Cambridge Platonist Spirituality
At a time when religious conservatives claim a mandate and the best-selling Left Behind novels gleefully contemplate the destruction of all but a small remnant of humanity, the works of the Cambridge Platonists speak with particular resonance. These 17th-century rational theologians also lived in a remarkably fractious age. We can learn a great deal from their sober, reasonable and tolerant answers to the exclusivism and dogmatism of their time.
One of the latest in Paulist Press’s venerable Classics of Western Spirituality series, this is an important volume. Charles Taliaferro, a professor of philosophy at St. Olaf College, has been a student of Cambridge Platonism for years, and he has written a number of books on the philosophy of religion. Alison J. Teply, a recent Cambridge Ph.D. recipient, wrote her dissertation on one of the movement’s leaders. Too often scholars consider the Cambridge Platonists philosophers and not theologians, so the editors chose selections mostly from these authors’ sermons and poems. The introductory matter includes a preface by church historian Jaroslav Pelikan, an overview of Cambridge Platonist emphases, brief author biographies, and an essay on 17th-century religious history in England.
Benjamin Whichcote (1609-1683) established Cambridge Platonism at Emmanuel College. His students and followers included Ralph Cudworth (1617-1688), Nathaniel Culverwell (1618?-1651), John Smith (1618-1652), Peter Sterry (1613-1672) and Henry More (1614-1687), all of whose writings appear in this volume. The editors also include a selection from Anne Conway (1631-1679), a figure not traditionally ranked among the Platonists but whose philosophical thought and great friendship with Henry More certainly qualify her for inclusion. Although not widely known today, these thinkers were enormously influential in the English Enlightenment and anticipated many of the tenets of modern theological liberalism.
Unlike many Reformation theologians, who depended on Augustine’s denigration of human effort and his belief in innate depravity, these thinkers turned to the more optimistic theology inspired by Plato and Plotinus and interpreted for Christians by patristic writers like Origen and Clement of Alexandria. That the movement arose at Emmanuel College, a hotbed of Calvinist theology, is ironic. Whichcote and followers had no patience for the doctrine of predestination; their belief in the eternal nature of the good prevented them from imagining the arbitrary and willful God who emerges in much Calvinist discourse.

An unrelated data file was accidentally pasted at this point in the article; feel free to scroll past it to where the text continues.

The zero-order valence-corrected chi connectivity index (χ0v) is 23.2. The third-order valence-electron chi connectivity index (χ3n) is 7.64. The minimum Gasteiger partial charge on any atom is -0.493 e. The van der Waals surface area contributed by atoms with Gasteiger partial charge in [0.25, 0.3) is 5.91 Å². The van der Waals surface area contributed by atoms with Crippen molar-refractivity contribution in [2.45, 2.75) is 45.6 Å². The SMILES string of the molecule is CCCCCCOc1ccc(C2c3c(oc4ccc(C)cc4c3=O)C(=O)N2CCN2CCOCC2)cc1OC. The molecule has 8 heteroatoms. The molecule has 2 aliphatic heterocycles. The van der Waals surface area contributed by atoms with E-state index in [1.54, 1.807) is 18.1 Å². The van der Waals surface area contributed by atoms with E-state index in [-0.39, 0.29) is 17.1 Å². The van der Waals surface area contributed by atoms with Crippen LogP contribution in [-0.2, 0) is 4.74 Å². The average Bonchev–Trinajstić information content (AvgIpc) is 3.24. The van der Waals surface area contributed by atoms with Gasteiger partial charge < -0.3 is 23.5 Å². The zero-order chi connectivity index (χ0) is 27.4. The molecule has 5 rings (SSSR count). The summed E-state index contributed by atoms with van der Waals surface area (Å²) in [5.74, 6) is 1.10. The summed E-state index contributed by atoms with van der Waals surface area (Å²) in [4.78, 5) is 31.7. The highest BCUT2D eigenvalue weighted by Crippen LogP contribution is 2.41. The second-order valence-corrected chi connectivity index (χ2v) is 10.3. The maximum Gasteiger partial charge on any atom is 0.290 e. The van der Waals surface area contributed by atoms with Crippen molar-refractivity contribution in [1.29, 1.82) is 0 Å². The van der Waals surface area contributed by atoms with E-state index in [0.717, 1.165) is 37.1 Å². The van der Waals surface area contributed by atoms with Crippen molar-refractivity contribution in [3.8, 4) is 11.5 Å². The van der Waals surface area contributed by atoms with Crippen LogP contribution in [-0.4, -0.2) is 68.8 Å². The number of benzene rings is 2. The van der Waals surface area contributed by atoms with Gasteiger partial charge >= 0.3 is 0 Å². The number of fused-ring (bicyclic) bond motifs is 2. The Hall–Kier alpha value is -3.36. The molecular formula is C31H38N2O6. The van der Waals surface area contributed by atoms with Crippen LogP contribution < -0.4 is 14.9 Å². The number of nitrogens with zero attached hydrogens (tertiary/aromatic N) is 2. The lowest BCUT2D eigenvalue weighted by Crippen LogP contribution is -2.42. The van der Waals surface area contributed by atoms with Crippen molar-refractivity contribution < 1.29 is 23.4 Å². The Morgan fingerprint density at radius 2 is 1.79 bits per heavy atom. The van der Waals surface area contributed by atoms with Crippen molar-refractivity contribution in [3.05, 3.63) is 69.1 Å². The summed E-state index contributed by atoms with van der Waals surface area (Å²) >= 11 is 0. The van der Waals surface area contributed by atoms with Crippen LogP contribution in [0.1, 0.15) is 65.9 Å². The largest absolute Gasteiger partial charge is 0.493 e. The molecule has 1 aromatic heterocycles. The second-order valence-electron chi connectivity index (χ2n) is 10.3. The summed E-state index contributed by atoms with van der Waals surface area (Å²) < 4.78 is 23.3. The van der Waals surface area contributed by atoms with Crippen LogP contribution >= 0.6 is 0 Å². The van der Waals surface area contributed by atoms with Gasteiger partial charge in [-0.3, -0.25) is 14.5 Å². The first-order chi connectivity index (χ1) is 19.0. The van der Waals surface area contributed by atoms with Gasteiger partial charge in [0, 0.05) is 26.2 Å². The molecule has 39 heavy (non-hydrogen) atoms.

As many of the selections in this volume show, the endless 17th-century debates over predestination, church polity and ritual repulsed the Platonists. For them Christianity was very simple: it consists in conformity of one’s life to Christ’s example and is, in John Smith’s famous words, “rather a divine life than a divine science.” “The end of the gospel,” Cudworth maintained, “is a divine nature, it is a Godlike frame and disposition or spirit, it is to make us partakers of the image of God in righteousness and true holiness.” They believed that reason is a divine gift meant to help humans become properly godlike, and they reserved their harshest criticism for those “dogmatical” or fanatical (“enthusiastic” in 17th-century terms) people who denigrate reason in favor of blind faith or private revelation.
The writings of the Cambridge Platonists provide a refreshing viewpoint much needed in today’s theological and political environment, with its increasingly Calvinist division of humanity into the elect and the reprobate. The Cambridge Platonists knew about “axes of evil,” and they deplored the arrogance that accompanied such dualistic thinking in their own time. The selections in this book remind us of the perennial challenge of religious exclusivism and suggest a simple, positive spiritual vision relevant to religious divisions in any age.
Taliaferro and Teply’s volume is the first comprehensive edition of the Cambridge Platonists since 1969. A number of editions appeared in the middle decades of the 20th century, when theological liberalism was ascendant, but interest in the Platonists has declined in the past 30 years. The appearance of this volume at this moment may provide a guidepost on the way to greater tolerance.